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HomeAnswersPediatricsneck swellingMy 5-year-old son has had swollen lymph nodes on his neck for over ten weeks. What to do?

What is the treatment for swollen lymph nodes in a 5-year-old kid?

The following is an actual conversation between an iCliniq user and a doctor that has been reviewed and published as a Premium Q&A.

Medically reviewed by

iCliniq medical review team

Published At December 12, 2022
Reviewed AtJanuary 30, 2024

Patient's Query

Hello doctor,

My 5-year-old kid has had swollen lymph nodes on his neck for over ten weeks. Ten weeks ago, I noticed swollen lymph nodes and waited to see if they would go down because I know it can take some time for them to go down. Because they did not shrink, I took him to his doctor. The doctor said it was good that we came and gave him antibiotics and did not do blood work, etc. As I am giving my healthy kid antibiotics, I ask myself what is the reason for an antibiotic if the doctor did not do blood work or confirmed that he has a bacterial infection that caused swollen lymph. He has no other symptoms. What test would you recommend? Before I noticed swollen lymph ten weeks ago, he was not sick for months. So I can not link swollen lymph to a cold or fever and say that lymph nodes have swollen and just did not shrank.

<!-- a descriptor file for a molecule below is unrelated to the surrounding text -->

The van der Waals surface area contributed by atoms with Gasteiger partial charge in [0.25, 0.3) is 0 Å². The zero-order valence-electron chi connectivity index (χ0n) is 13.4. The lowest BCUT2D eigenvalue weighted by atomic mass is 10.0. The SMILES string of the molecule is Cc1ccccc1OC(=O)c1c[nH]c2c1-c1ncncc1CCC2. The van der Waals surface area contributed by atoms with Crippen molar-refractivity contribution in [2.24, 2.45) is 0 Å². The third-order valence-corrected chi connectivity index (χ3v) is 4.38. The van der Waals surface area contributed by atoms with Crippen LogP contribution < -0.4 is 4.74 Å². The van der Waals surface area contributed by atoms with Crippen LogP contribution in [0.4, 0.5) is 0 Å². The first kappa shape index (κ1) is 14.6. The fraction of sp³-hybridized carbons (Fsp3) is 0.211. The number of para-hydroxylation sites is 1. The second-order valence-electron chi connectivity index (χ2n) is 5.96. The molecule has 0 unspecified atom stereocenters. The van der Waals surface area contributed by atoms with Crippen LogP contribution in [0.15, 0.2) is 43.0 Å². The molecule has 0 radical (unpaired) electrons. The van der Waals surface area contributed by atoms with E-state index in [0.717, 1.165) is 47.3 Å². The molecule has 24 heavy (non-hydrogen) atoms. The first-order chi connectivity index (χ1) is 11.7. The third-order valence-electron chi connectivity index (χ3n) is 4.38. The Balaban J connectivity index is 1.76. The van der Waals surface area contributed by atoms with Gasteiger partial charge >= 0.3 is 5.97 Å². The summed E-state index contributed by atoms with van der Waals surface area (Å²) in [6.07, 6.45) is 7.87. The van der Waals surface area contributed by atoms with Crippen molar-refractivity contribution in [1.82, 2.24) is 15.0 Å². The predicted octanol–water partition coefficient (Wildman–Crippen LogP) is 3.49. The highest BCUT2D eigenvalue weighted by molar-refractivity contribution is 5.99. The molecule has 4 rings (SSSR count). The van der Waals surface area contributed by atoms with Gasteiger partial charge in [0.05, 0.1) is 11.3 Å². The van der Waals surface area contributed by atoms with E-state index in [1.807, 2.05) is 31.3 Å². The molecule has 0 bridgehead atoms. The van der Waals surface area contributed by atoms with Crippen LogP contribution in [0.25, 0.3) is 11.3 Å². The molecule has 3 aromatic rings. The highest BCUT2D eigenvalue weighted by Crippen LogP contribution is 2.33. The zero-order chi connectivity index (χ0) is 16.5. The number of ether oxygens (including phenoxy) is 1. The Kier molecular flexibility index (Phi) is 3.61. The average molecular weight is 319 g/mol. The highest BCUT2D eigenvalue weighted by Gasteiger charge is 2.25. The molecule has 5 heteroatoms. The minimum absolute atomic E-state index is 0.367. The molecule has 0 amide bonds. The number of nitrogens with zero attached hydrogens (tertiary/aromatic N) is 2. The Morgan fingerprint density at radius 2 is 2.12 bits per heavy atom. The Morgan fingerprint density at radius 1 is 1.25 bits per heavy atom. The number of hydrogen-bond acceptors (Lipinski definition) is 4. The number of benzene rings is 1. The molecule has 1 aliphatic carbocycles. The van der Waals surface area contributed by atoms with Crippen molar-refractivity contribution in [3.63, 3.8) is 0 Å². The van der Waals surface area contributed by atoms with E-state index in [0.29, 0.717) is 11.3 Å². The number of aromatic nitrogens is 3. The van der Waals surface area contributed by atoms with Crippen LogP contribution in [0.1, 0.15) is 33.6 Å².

Hi,

Welcome to icliniq.com.

I understand your concern.

Please note that it is normal for children below the age of eight years to have such swollen lymph nodes intermittently during times of illness. The most common viral cause of swollen lymph nodes is EBV (Ebstein Barr virus). However, a course of antibiotics is worth a try. If, after four days of antibiotics, things do not improve at all, then investigations may be required depending on the clinical scenario. Investigations suggestions for this particular case are mentioned below.

  • CBC (complete blood count).
  • CRP (C-reactive protein, quantitative).
  • PSMP (peripheral smear for the malarial parasite).
  • Dengue NS1 (antigen detection).
  • IgG (immunoglobulin G) and IgM evaluation.
  • SGPT (serum glutamate pyruvate transaminase).
  • Urine routine and microscopy.
  • EBV VCA IgM (anti-Epstein-Barr virus capsid antigen IgM).
  • TB (tuberculosis) IGRA (interferon-gamma release assays).

Lymph node biopsy is usually not suggested but may be decided based on the above investigations and clinical scenarios.

I hope you find it helpful.

Kind regards.

Same symptoms don't mean you have the same problem. Consult a doctor now!

Dr. Faisal Abdul Karim Malim
Dr. Faisal Abdul Karim Malim

Pediatrics

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